Unless you are a vegan,  your value choices are not necessarily internally consistent.  Hogs are at least as smart as horses, and pot-bellied pigs are popular pets.  Maybe you smell the ham baking in the oven as you read this.  Or hear the bacon sizzling in the pan.  Tex was not a horse.  Think about charcoal flavored juicy steak on the grill and a cold bottle of beer on a hot summer day.

          It comes down to this:  in the United States of America predominant cultural values more other than not are reflected in laws.  For historical reasons and cultural tradition, horses are protected from the fate awaiting most other domestic farm animals.  Both religion and economics have played a role in our contemporary attitudes regarding human consumption of horse meat.  As early as 732, Pope Gregory III banned horsemeat for human consumption because it was viewed as part of pagan ritual.  But as is so often the case economics, military considerations and social class all have played their part.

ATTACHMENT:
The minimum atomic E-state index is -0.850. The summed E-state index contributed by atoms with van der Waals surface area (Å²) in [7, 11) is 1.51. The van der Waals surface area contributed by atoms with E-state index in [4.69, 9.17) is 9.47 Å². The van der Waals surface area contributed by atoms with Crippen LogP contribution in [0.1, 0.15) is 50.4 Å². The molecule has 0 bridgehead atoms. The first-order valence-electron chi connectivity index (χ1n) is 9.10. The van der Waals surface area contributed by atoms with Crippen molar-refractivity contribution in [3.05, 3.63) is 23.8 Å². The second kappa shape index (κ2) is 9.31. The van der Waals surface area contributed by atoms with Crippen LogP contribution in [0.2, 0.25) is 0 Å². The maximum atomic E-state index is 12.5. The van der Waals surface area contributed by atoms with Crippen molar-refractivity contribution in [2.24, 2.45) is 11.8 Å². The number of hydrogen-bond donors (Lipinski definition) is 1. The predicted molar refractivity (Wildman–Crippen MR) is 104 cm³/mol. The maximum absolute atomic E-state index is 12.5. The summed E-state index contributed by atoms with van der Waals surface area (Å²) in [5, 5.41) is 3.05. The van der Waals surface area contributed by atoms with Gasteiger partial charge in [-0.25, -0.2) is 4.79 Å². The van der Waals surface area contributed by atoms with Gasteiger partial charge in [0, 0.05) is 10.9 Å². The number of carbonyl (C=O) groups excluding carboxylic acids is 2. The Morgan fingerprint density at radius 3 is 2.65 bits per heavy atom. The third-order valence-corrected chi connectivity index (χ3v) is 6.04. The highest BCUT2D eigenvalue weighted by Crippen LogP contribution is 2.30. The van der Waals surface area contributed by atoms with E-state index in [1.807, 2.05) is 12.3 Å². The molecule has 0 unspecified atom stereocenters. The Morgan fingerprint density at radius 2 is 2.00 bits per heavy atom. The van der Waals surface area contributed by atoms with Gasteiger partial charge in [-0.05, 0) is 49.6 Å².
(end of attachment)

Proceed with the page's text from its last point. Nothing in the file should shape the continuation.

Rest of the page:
It takes little effort to imagine that horses would be more useful as  means of transportation and death delivery systems than, say, cows, pigs, goats or chickens.  Not many knights in shining armor saddled up and mounted a cow to search for military conquest.  Yes, oxen were (and still are) used to plow fields, but certainly horses were found to provide far more effective and a greater variety of services in agriculture and transportation than other species of domestic animals.   Horses were, comparatively, more useful to mankind in ways that would endure and could be repreated daily than as a one time source of animal protein on the dinner plate.